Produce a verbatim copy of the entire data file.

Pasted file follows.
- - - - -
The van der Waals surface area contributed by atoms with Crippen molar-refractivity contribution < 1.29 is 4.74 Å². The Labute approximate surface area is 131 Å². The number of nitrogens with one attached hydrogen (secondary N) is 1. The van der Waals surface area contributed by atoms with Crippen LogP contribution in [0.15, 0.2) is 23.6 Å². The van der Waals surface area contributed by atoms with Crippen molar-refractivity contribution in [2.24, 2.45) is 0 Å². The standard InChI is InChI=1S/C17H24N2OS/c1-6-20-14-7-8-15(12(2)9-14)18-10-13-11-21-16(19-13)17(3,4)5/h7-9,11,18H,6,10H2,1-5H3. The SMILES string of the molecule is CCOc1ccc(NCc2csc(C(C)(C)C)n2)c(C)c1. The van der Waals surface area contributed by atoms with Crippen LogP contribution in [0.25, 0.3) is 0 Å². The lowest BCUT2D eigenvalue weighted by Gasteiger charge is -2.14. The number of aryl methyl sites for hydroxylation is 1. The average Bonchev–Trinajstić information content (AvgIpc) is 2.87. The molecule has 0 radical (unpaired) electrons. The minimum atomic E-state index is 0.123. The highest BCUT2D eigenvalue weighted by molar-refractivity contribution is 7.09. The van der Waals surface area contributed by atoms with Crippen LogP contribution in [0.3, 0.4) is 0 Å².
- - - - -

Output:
The van der Waals surface area contributed by atoms with Crippen molar-refractivity contribution < 1.29 is 4.74 Å². The Labute approximate surface area is 131 Å². The number of nitrogens with one attached hydrogen (secondary N) is 1. The van der Waals surface area contributed by atoms with Crippen LogP contribution in [0.15, 0.2) is 23.6 Å². The van der Waals surface area contributed by atoms with Crippen molar-refractivity contribution in [2.24, 2.45) is 0 Å². The standard InChI is InChI=1S/C17H24N2OS/c1-6-20-14-7-8-15(12(2)9-14)18-10-13-11-21-16(19-13)17(3,4)5/h7-9,11,18H,6,10H2,1-5H3. The SMILES string of the molecule is CCOc1ccc(NCc2csc(C(C)(C)C)n2)c(C)c1. The van der Waals surface area contributed by atoms with Crippen LogP contribution in [0.25, 0.3) is 0 Å². The lowest BCUT2D eigenvalue weighted by Gasteiger charge is -2.14. The number of aryl methyl sites for hydroxylation is 1. The average Bonchev–Trinajstić information content (AvgIpc) is 2.87. The molecule has 0 radical (unpaired) electrons. The minimum atomic E-state index is 0.123. The highest BCUT2D eigenvalue weighted by molar-refractivity contribution is 7.09. The van der Waals surface area contributed by atoms with Crippen LogP contribution in [0.3, 0.4) is 0 Å².